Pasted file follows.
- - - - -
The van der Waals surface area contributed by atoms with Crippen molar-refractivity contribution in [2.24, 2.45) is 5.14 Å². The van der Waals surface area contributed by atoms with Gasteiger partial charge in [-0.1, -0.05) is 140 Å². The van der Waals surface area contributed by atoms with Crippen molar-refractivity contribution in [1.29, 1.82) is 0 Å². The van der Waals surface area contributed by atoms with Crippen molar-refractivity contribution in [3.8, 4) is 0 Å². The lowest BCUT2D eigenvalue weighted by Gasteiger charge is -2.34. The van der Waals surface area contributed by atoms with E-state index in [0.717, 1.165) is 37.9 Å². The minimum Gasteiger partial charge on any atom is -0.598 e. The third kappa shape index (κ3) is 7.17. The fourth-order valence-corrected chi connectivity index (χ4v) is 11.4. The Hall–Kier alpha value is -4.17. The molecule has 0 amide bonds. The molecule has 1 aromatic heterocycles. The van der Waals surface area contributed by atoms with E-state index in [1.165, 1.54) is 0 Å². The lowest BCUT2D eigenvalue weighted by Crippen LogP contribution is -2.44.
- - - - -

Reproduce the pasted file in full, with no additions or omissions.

The van der Waals surface area contributed by atoms with Crippen molar-refractivity contribution in [2.24, 2.45) is 5.14 Å². The van der Waals surface area contributed by atoms with Gasteiger partial charge in [-0.1, -0.05) is 140 Å². The van der Waals surface area contributed by atoms with Crippen molar-refractivity contribution in [1.29, 1.82) is 0 Å². The van der Waals surface area contributed by atoms with Crippen molar-refractivity contribution in [3.8, 4) is 0 Å². The lowest BCUT2D eigenvalue weighted by Gasteiger charge is -2.34. The van der Waals surface area contributed by atoms with E-state index in [0.717, 1.165) is 37.9 Å². The minimum Gasteiger partial charge on any atom is -0.598 e. The third kappa shape index (κ3) is 7.17. The fourth-order valence-corrected chi connectivity index (χ4v) is 11.4. The Hall–Kier alpha value is -4.17. The molecule has 0 amide bonds. The molecule has 1 aromatic heterocycles. The van der Waals surface area contributed by atoms with E-state index in [1.165, 1.54) is 0 Å². The lowest BCUT2D eigenvalue weighted by Crippen LogP contribution is -2.44.